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  5. "Извините, молока нет."

"Извините, молока нет."

Translation:Sorry, there is no milk.

November 8, 2015



Sometimes it feels like Russian just wants make the sentences as short as possible.


Actually, Russian sentences are usually longer because the words are longer, too. But with short sentences, yes, they tend to be shorter because we don't use auxiliary verbs and articles.


No wonder roughly translated Russian looks a bit funny in English


I said "excuse me, I don't have milk" couldn't it also be that?


Wouldn't that be translated as "Извините, у меня не молока."?


У меня нет молока, или, у меня молока нет, but never "у меня не молока".


why "нет" and not "не"?


Because "не" and "нет" are different words like "no" and "not".


Same here. Is there a way to differentiate between 1st person singular and 1st person plural in any context of this sentence?


Кошка - Cat (Singular not gen.) Кошки - Cats (Plural not gen. Кошки - Cat (Genitive singunlar) Кошек - Cats (Genitive plural)

у тебя есть кошка ? do you have a cat?

нет, у меня нет кошки no, I do not have a cat

notice how кошка & кошки both refer to a single cat, it just so happens that in the second sentence genitive case of кошка which is кошки is used


That's what I put too


Wouldn't you have to add нас in there. For it to be "we do not have milk" wouldn't it be "у нас нет молока"


"У нас нет молоко" is a correct translation of "we don't have milk", yes. This sentence is simply "there isn't milk".


У нас нет молоко.

У нас нет молока (sorry).


"Sorry, there's no milk" usually implies you're either a shopkeeper or a host, so it would mean the same. But strictly speaking "we have no milk" would be «у нас нет молока»


On the translation it says 'sorry, we have no milk'


i have 3 questions : izvinite also means excuse me, or not ? because that' what I wrote and DUO says it's wrong/ I also said : excuse me, no milk. since english is not my mother tongue, maybe you don't say that when you don't have the product ? in French, we do. : desole, pas de lait ! it's colloquial but correct. Finally, how do you do it when you want to come back to some questioin and yiu cannot because they send you back to square one and you have to start all over again ! Thanks


What you ssid in Frdnch sounds exacty like the Russian!


Excuse me is not usually the same as sorry, so no, it wouldn't be used here. Also, I thought "dèsolè" meant sorry anyway...


How can I recognized this sentence... for me is just " Sorry, no milk"


How do you know it "sorry, we have no milk" as opposed to "sorry, there is no milk"


You don't. "Sorry, no milk" and context takes care of the rest. Just like English.


How is we assumed?


It is usually implied because you're generally going to be using it as a host or as an employee at a store, as mentioned by RuudVerb here: https://www.duolingo.com/comment/11572685$comment_id=13154225


Off the topic, your picture is the actor from брат, right?


I got the impression this was a response to someone offering a drink. "Excuse me, no milk(for me)"


No, it doesn't work this way.


That seems strange to me - in both English and Russian, actually. "Excuse me" in refusing an offer of a drink? I'm not a native speaker, but sounds to me far more like a response to a request for a drink - "can I have a glass of milk, please?" "Sorry, there isn't any milk".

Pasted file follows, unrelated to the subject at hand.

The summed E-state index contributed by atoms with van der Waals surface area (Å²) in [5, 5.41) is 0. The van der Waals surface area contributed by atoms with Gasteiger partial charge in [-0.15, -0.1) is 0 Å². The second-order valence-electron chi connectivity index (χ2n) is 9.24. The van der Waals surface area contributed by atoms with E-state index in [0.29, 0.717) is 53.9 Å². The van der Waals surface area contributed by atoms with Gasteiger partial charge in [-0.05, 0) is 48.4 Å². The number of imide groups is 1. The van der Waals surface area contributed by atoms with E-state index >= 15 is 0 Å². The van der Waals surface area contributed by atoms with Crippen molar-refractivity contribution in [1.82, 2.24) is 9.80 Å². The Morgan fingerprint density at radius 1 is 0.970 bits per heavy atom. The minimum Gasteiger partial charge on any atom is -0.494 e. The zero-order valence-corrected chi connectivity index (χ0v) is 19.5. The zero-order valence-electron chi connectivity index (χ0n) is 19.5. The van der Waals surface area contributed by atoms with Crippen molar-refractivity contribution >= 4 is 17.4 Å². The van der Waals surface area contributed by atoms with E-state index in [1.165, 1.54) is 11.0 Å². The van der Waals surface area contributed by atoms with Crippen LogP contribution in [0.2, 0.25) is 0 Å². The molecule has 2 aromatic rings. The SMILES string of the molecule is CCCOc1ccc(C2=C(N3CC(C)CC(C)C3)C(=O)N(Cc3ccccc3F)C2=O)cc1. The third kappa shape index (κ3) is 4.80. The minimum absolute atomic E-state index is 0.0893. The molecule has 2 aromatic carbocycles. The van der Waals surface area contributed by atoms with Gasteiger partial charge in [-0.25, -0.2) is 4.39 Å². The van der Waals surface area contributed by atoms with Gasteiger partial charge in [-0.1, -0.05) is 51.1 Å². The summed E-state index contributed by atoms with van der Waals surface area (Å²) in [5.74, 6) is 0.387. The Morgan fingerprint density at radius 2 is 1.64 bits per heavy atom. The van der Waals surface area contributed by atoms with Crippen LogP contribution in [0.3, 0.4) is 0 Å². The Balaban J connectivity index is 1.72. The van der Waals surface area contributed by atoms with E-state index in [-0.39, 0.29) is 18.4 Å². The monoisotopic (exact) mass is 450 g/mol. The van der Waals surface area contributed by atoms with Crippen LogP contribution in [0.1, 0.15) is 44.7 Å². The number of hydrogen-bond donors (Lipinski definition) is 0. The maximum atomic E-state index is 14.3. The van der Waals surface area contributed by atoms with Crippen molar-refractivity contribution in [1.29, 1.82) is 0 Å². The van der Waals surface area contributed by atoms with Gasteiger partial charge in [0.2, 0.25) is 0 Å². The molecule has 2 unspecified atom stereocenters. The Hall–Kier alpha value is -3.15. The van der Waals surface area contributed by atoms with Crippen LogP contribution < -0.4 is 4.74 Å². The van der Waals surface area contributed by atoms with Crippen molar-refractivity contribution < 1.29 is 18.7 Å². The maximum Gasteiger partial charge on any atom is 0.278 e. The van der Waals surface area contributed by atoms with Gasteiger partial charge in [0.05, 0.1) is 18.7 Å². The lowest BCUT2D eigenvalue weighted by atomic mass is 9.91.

If you are offered something and want to respectfully decline you would say "Нет спасибо." No need to repeat what was offered.


What if you're only refusing a portion of what was offered?

This answer seems okay for a beginner but I tend to prefer conversational specificity.

  • In a restaurant setting, where they brought you milk but you didn't order it, you could say something like - Я не просил молока / не заказывал молоко.
  • If it's a situation where they're offering, for instance, milk and sugar for your coffee (Хотите ли вы молоко и сахар к кофе?), then - Только сахар пожалуйста[, без молока].

I don't know if that answers your question though, if you can think of other situations then maybe a more precise answer could be given.


Where is we here???


There is none in the Russian sentence. However, a subject is required by the English grammar rules, and you have to come up with something that doesn't contradict the meaning of the original sentence, which is what you are likely to hear if all the milk the shop had has already been sold out.


Can someone please explain why молоко has suddenly become молока? I get that is something to do with genitive case, but that's the extent of my understanding!


@BelindaWil20 - It's because of the negation rule (here, through the use of the word нет). You can read more about genitive and the most common situations it's used for here: https://en.wikibooks.org/wiki/Russian/Grammar/Genitive_case


How about when someone is serving you a cup of tea, and just when the person is about to pour milk over it you say "sorry, not milk." Would "извините, молока нет" be an adequate response in Russian (besides "не надо")?

I noticed that "sorry, not milk" has not been accepted as a correct answer to this translation exercise.


This is Russia. People will not start to pour milk in your tea. At least in Kazan, I can't speak about elsewhere, but there, people may not even think to offer milk.

Not a native speaker, prone to the occasional error, but if you're saying you don't want milk in your tea, I'm pretty sure it should be "без молока" rather than "нет молока".


Thanks for the eggsplanation ;)